MY FAVORITE FANTASY STORY
Reviewed by Steven H Silver
In the interest of full disclosure, I have to admit that when the predecessor to this volume, My Favorite Science Fiction Story, was published last year, I liked the idea so much I adopted it for Worldcon this year and invited authors and fans to read from the works of their favorite authors and describe what they liked about them. My Favorite Fantasy Story differs from the earlier work in the fact that the selection is more varied, covers a broader range of time, and includes more surprising authors: a testament to the loose definition of what fantasy is.
Many of the traditional stories and authors are represented here. Nobody would be surprised to learn that Poul Anderson, L. Sprague de Camp, Roger Zelazny or Jack Vance have stories in the book. Other names jump out because of their incongruity. Barbara Kingsolver is better known for her mysteries while Charles Dickens doesn’t usually appear on lists of fantasy authors. While most authors selected works which clearly had an influence on their lives, if not their writings, the late Marion Zimmer Bradley selected the story “Shadowlands,” written by Elisabeth Waters, one of her protégés.
As might be expected when authors are asked their favorite stories, all of the works included in My Favorite Fantasy Story are well-written and have the ability to speak to the reader. This should not be regarded as saying that every reader will like each story, for an author’s taste, even those of an author the reader admires, will not always match the reader’s own taste.
Each author was given the opportunity to write a short explanation of their choice. These range from the very short, only a couple of lines, to a longer work, although few exceed a page. They serve as an introduction, not only to the story, but to the author who made the selection.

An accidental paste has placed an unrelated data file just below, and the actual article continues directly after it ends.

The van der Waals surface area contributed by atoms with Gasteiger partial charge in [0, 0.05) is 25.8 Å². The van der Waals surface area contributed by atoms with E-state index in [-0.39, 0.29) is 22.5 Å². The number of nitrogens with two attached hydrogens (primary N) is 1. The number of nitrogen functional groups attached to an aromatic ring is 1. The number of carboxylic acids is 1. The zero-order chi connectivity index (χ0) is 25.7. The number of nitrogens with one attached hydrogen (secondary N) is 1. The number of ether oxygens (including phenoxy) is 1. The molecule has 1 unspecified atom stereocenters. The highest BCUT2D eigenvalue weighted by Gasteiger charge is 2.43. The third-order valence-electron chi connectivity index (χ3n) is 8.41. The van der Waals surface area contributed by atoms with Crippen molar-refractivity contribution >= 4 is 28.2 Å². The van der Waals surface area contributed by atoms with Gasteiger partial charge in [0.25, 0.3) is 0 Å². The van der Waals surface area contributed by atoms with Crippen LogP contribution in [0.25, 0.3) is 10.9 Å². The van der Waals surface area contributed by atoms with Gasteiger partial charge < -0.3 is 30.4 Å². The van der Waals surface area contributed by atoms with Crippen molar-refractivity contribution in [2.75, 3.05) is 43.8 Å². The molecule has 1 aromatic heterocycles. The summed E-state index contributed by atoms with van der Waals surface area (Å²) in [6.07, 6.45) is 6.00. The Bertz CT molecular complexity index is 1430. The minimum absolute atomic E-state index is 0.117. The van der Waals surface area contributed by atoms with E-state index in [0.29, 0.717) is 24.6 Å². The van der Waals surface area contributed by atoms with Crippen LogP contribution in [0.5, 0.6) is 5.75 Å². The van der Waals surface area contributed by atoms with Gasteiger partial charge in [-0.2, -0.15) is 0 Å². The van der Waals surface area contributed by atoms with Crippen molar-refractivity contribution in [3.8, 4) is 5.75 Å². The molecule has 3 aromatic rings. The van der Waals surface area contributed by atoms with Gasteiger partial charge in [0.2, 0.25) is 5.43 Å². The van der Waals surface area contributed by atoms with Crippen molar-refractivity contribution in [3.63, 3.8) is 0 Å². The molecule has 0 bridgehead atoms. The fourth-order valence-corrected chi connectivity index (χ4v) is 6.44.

The stories cover a broad spectrum, from the humorous “Troll Bridge” to the dark “The Hell-Bound Train.” None of the stories are solely pieces of entertainment. All of them have something to say and do so in a manner which draws the reader in. It does become clear, however, which stories were selected because the author liked the ideas, which because of the writing, and which stories managed to excel in both areas.
|Charles de Lint||Ghosts of Wind and Shadow||Tanya Huff|
|Jack Vance||Mazirian the Magician||Robert Silverberg|
|Terry Pratchett||Troll Bridge||Michelle West|
|Poul Anderson||The Tale of Hauk||Mickey Zucker Reichart|
|R.A. Lafferty||In Our Block||Neil Gaiman|
|L. Sprague de Camp||The Gnarly Man||Terry Pratchett|
|M.R. James||Oh, Whistle, and I'll Come to You, My Lad||Morgan Llywelyn|
|Barbara Kingsolver||Homeland||Charles de Lint|
|Debra Doyle & James D. Macdonald||Stealing God||Katherine Kurtz|
|Elisabeth Waters||Shadowlands||Marion Zimmer Bradley|
|Jean Ingelow||Mopsa the Fairy||Gene Wolfe|
|Jack Vance||Liane the Wayfarer||George R.R. Martin|
|Manly Wade Wellman||The Spring||Andre Norton|
|Robert Bloch||The Hell-Bound Train||Rick Hautala|
|M. John Harrison||The Dancer from the Dance||Stephen R. Donaldson|
|John Wyndham||More Spinned Against||Matt Costello|
|Charles Dickens||The Bagman's Story||Margaret Weis|
|Roger Zelazny||Unicorn Variations||Fred Saberhagen|
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